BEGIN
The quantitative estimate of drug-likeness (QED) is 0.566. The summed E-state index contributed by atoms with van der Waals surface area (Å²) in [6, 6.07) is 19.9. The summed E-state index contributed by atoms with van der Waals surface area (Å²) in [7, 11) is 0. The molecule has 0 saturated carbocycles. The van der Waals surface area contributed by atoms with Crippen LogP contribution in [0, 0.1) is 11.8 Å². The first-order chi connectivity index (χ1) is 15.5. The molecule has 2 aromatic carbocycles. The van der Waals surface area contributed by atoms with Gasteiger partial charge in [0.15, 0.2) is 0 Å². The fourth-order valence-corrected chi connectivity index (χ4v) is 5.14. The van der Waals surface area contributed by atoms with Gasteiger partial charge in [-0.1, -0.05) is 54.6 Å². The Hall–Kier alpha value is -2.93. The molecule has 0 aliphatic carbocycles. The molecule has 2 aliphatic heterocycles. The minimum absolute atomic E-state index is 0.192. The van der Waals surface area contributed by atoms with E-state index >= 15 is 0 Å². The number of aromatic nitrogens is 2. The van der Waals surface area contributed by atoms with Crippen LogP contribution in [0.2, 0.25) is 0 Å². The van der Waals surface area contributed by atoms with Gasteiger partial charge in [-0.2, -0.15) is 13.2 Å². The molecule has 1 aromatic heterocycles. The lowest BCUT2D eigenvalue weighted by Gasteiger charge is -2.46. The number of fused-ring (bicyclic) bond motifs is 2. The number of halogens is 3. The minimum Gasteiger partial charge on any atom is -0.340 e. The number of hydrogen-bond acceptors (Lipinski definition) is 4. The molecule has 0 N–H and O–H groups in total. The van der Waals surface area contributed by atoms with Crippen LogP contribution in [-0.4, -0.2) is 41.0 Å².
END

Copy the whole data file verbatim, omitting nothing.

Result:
The quantitative estimate of drug-likeness (QED) is 0.566. The summed E-state index contributed by atoms with van der Waals surface area (Å²) in [6, 6.07) is 19.9. The summed E-state index contributed by atoms with van der Waals surface area (Å²) in [7, 11) is 0. The molecule has 0 saturated carbocycles. The van der Waals surface area contributed by atoms with Crippen LogP contribution in [0, 0.1) is 11.8 Å². The first-order chi connectivity index (χ1) is 15.5. The molecule has 2 aromatic carbocycles. The van der Waals surface area contributed by atoms with Gasteiger partial charge in [0.15, 0.2) is 0 Å². The fourth-order valence-corrected chi connectivity index (χ4v) is 5.14. The van der Waals surface area contributed by atoms with Gasteiger partial charge in [-0.1, -0.05) is 54.6 Å². The Hall–Kier alpha value is -2.93. The molecule has 0 aliphatic carbocycles. The molecule has 2 aliphatic heterocycles. The minimum absolute atomic E-state index is 0.192. The van der Waals surface area contributed by atoms with E-state index >= 15 is 0 Å². The number of aromatic nitrogens is 2. The van der Waals surface area contributed by atoms with Crippen LogP contribution in [0.2, 0.25) is 0 Å². The van der Waals surface area contributed by atoms with Gasteiger partial charge in [-0.2, -0.15) is 13.2 Å². The molecule has 1 aromatic heterocycles. The lowest BCUT2D eigenvalue weighted by Gasteiger charge is -2.46. The number of fused-ring (bicyclic) bond motifs is 2. The number of halogens is 3. The minimum Gasteiger partial charge on any atom is -0.340 e. The number of hydrogen-bond acceptors (Lipinski definition) is 4. The molecule has 0 N–H and O–H groups in total. The van der Waals surface area contributed by atoms with Crippen LogP contribution in [-0.4, -0.2) is 41.0 Å².